Likewise, we should remember that the Lenten practices we are typically accustomed to adopting each year were created for humankind, not humankind for these practices.

With this in mind, I want to suggest that Christians take a very different tack this year, one that requires of all of us patience, thoughtfulness and discernment. I believe that a good way to spend Lent in the pandemic is by focusing on the basic practices of our Christian faith.

One Lenten practice that fits the bill is to deepen one's engagement with Scripture. Catholics have a bad reputation among the Christian communities of not knowing the Bible as well as our other baptized sisters and brothers do. Why not set aside some time each day during Lent to read a portion of the Bible, perhaps start with one of the Gospels and read, reflect and pray with the passage? If we allow ourselves to be open to the Holy Spirit's inspiration, sayings and narratives we thought we understood could inform or challenge us in new and timely ways.

Another key element of the Lenten season is a focus on prayer. At a time when it may be unsafe or impractical to worship together on Sundays or during the week as we might have previously, other forms of prayer offer us an opportunity to renew our relationship with God. Prayer, after all, is fundamentally just communication with God. And as St. Augustine said, God is the one who is closer to us than we are to ourselves, which means every moment of every day becomes an opportunity for prayer.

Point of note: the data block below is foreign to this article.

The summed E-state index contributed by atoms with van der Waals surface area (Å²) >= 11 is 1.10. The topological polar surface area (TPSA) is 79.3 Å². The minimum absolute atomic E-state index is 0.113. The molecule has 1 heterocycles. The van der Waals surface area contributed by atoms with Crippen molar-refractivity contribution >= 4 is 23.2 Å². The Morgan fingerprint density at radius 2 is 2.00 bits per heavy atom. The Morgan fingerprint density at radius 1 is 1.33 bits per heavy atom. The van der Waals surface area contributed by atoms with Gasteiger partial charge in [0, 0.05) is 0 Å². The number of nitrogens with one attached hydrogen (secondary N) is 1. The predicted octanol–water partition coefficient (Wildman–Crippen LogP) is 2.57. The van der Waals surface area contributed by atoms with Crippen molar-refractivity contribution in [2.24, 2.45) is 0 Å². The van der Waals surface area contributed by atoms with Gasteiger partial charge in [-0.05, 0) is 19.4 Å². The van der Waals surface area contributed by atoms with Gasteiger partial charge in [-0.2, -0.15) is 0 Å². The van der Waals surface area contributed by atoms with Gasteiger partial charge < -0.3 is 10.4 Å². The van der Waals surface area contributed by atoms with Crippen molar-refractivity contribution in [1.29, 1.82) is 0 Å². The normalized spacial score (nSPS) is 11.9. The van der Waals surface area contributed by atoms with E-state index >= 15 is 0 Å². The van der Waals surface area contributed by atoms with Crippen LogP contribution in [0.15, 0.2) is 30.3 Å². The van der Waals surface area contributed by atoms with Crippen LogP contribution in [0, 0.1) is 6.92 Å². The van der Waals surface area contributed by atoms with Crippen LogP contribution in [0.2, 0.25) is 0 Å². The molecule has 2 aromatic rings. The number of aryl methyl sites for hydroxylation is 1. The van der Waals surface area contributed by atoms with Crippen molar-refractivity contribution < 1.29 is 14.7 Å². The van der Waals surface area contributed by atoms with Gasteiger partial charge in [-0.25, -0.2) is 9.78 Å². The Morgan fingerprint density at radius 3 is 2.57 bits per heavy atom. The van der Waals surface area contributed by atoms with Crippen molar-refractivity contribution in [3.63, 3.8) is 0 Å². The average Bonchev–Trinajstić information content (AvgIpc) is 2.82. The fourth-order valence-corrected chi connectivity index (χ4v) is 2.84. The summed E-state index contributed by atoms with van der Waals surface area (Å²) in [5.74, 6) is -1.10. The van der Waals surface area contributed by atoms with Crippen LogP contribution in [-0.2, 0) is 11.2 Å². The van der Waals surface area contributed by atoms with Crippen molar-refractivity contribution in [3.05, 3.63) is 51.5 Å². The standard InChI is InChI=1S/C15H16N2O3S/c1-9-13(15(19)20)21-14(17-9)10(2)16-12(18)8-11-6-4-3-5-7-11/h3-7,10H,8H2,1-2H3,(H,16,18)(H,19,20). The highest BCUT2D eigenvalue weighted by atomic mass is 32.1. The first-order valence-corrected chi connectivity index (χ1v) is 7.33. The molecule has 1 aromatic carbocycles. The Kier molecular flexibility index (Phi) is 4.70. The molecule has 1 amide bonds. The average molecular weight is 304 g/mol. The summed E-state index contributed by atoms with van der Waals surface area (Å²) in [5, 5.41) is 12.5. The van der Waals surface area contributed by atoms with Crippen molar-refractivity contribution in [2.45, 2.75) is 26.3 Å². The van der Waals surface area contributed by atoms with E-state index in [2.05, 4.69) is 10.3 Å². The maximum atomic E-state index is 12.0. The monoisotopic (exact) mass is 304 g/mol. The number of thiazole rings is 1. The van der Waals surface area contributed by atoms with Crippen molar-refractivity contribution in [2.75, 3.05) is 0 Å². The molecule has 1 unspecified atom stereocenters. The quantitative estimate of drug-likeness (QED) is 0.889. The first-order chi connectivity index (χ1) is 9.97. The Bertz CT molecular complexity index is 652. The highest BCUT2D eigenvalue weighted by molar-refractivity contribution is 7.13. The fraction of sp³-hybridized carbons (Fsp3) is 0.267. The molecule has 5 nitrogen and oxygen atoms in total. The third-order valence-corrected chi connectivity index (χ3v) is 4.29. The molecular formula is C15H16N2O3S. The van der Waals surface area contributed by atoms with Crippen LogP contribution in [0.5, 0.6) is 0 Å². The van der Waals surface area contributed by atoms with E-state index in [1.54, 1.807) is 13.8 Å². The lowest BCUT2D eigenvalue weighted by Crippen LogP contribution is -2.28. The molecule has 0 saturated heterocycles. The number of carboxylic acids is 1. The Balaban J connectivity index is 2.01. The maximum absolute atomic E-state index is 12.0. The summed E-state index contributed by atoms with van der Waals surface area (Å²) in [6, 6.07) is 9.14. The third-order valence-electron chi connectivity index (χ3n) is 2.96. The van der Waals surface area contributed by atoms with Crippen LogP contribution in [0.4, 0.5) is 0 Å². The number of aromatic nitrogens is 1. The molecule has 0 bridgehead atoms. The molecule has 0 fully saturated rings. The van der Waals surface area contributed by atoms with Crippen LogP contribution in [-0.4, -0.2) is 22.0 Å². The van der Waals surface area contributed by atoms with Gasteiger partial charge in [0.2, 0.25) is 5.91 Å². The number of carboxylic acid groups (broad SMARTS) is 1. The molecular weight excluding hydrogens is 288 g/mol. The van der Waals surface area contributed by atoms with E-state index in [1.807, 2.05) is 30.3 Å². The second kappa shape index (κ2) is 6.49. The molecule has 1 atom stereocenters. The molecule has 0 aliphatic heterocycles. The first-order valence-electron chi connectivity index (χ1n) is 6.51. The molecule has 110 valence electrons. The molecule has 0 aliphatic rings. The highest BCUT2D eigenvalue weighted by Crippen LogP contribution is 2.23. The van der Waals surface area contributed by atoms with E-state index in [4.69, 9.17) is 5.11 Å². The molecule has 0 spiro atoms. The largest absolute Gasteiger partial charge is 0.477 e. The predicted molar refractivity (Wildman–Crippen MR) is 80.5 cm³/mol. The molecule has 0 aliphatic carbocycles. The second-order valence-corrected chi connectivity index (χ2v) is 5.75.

Maybe this Lent is the perfect time to practice paying attention to God's presence in our lives and focusing on how we might better communicate with God, which is to say striving to pray better.

Perhaps the third Lenten practice in the traditional penitential triad — almsgiving — is where we might focus our attention with more enthusiasm this year. It seems that many folks interpret almsgiving a little too literally as exclusively having to do only with financial donations. That is certainly part of what almsgiving is all about, and financial or other material resources are desperately needed by so many this year. But we also have to recognize that many people who would like to share their resources with others are themselves suffering under the pressures of the pandemic-affected economy.

Understood more capaciously, almsgiving is about care of our neighbors, especially those who are most struggling. In a time of great uncertainty, anxiety, isolation and fear, the spirit of almsgiving — that is, giving money or time or attention not only out of our abundance but also out of our primary resources — is needed more than ever.

Any of our Lenten practices that do not support or coincide with care for those among us is of little or no spiritual value. For as the New Testament reminds us, "Those who say, 'I love God,' and hate their brothers or sisters, are liars; for those who do not love a brother or sister whom they have seen, cannot love God whom they have not seen" (1 John 4:20).

Most importantly, this Lent is, more than ever, about taking each day one at a time. As Francis reminds us in his 2018 apostolic exhortation, "Rejoice and Be Glad," our pursuit of Christian holiness requires that we embrace perseverance, patience and humility. God understands the challenges we face this Lent, and invites us to experience divine love and mercy as God accompanies us in our struggles. God is patient with us; ought we not be more patient with others and ourselves?

When so many people have been forced to give up so much already, not by choice but by necessity or tragedy, it is unreasonable and perhaps even unjust to expect of others or ourselves further self-denial. The prophet Hosea reminds us of what God actually expects of us: "For I desire steadfast love and not sacrifice, the knowledge of God rather than burnt offerings" (Hosea 6:6).

This story appears in the Soul Seeing for Lent feature series. View the full series.